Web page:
Clara Barciela here, co-founder of Across South America. I live in Buenos Aires but one of my favourite places to visit on holiday has always been Patagonia – the epic landscapes and rustic feel makes me feel more alive. For many nature lovers (myself included!), autumn is the most incredible season to visit this part of the continent. The spectacular array of colours, in every shade of red imaginable, is seriously spellbinding. Visitor numbers are fewer and, as winter approaches, the winds in the region begin to calm down.
Autumn is a fantastic time to travel to Patagonia. Here are five reasons why.
1. Goodbye crowds
If you want to take the photo of a stunning glacier without 15 strangers making their appearance in the frame, travel in autumn.
Patagonia’s Torres Del Paine National Park is breathtaking – and the world does know it. It can get crowded, especially in the summer months (December – March). Sometime towards the end of May and early April, when autumn has well and truly set in, the visitor numbers drop considerably and you have the trails, campsites, transport and stunning vistas all to yourself. Plus, the local business owners, a friendly bunch to start a conversation with, have all the time in the world to tell you their stories.
2. Stunning colours
By and of April, the Patagonian forest is bursting in autumn colours, as lengas, ñires and other Nothofagus trees are turning into yellow, orange and fire-red on the mountain slopes. As you’d imagine, the sight, especially against the backdrop of Patagonia’s famous peaks is brilliant.
3. Cooler, but calmer weather
Carved by strong Antarctic winds and volcanic activity, Patagonia is characterised by breathtaking landscapes, extreme weather and totally unpredictable conditions. Spellbinding as it is, this southernmost region in South America – referred to as the end of the world – can have totally crazy weather. But, autumn is generally characterised by calmer weather – the winds die down a little and the days are not as hot as summer, yet not freezing. Perfect weather for hiking if you ask us!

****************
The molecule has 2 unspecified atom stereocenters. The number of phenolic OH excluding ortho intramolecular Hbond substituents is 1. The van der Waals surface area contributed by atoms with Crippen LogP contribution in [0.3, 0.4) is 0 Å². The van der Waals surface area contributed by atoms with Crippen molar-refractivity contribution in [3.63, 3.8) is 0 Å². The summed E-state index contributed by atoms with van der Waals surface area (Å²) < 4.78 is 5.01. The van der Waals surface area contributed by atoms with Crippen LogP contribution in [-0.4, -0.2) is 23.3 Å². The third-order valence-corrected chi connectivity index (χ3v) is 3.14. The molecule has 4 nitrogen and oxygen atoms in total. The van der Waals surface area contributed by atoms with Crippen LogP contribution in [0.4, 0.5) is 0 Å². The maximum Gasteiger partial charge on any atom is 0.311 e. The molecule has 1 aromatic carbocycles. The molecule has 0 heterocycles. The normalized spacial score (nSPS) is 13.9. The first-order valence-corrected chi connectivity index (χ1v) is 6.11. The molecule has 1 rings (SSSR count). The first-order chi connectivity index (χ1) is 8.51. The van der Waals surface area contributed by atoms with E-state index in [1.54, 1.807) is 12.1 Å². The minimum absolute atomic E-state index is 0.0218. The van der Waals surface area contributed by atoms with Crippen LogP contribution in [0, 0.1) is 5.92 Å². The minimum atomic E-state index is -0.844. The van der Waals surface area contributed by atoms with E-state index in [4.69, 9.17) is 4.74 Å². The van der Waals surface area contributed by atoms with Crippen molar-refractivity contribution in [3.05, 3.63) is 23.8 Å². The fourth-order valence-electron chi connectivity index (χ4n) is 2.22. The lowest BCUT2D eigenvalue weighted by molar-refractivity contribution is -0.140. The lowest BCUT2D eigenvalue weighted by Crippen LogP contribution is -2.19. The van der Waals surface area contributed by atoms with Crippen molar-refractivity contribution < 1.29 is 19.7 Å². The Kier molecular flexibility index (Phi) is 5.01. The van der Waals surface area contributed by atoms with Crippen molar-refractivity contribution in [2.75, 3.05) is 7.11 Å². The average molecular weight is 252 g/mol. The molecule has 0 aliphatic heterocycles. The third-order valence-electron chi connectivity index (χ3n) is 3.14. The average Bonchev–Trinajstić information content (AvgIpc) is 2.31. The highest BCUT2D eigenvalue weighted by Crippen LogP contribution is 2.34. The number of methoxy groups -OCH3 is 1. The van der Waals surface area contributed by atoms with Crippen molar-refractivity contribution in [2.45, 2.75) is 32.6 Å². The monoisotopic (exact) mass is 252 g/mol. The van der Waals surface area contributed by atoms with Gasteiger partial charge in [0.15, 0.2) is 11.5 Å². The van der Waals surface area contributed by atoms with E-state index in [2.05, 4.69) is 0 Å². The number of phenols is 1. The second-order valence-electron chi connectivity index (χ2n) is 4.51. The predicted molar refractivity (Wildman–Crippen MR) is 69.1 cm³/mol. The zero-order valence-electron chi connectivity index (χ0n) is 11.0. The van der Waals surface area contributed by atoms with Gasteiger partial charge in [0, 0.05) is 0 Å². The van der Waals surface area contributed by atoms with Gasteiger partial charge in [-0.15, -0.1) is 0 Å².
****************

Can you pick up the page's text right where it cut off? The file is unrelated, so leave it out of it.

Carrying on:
4. Meet the locals – Patagonia’s rare wildlife
If you’re visiting Patagonia towards the end of April, include a day at the Valdes Peninsula, where you could be lucky enough to see the first migrating Southern wright whales escaping north for the winter. There’s also a strong chance of seeing penguins during the autumn months. In the later part of May – if you’re particularly lucky! – you might even see a puma.
5. Amazing photo opportunities
This is true for any season but autumn photo opportunities in Patagonia can be out of this world. Late sunrises mean you don’t have to wake up at unearthly hours to catch the first rays touching the high peaks. Sun rise is typically at more reasonable hours (like 7am) in April and May. The sun also stays a little lower around this time of the year, giving you more dramatic lighting angles on the peaks, glaciers, valleys and vistas of Patagonia.
Autumnal colours make a stunning photograph any day with the light dusting of snow on the top reaches of the mountains adding more drama to your images. Most importantly, with no crowds, you can capture the landscapes without people in the frame!
Get in touch for a chat with our friendly team on the best time to visit to suit for the type of experience you’re after, or take a look at our popular South American itineraries. We’re the local experts and will help to craft a Patagonian – or South American – vacation you’ll never forget.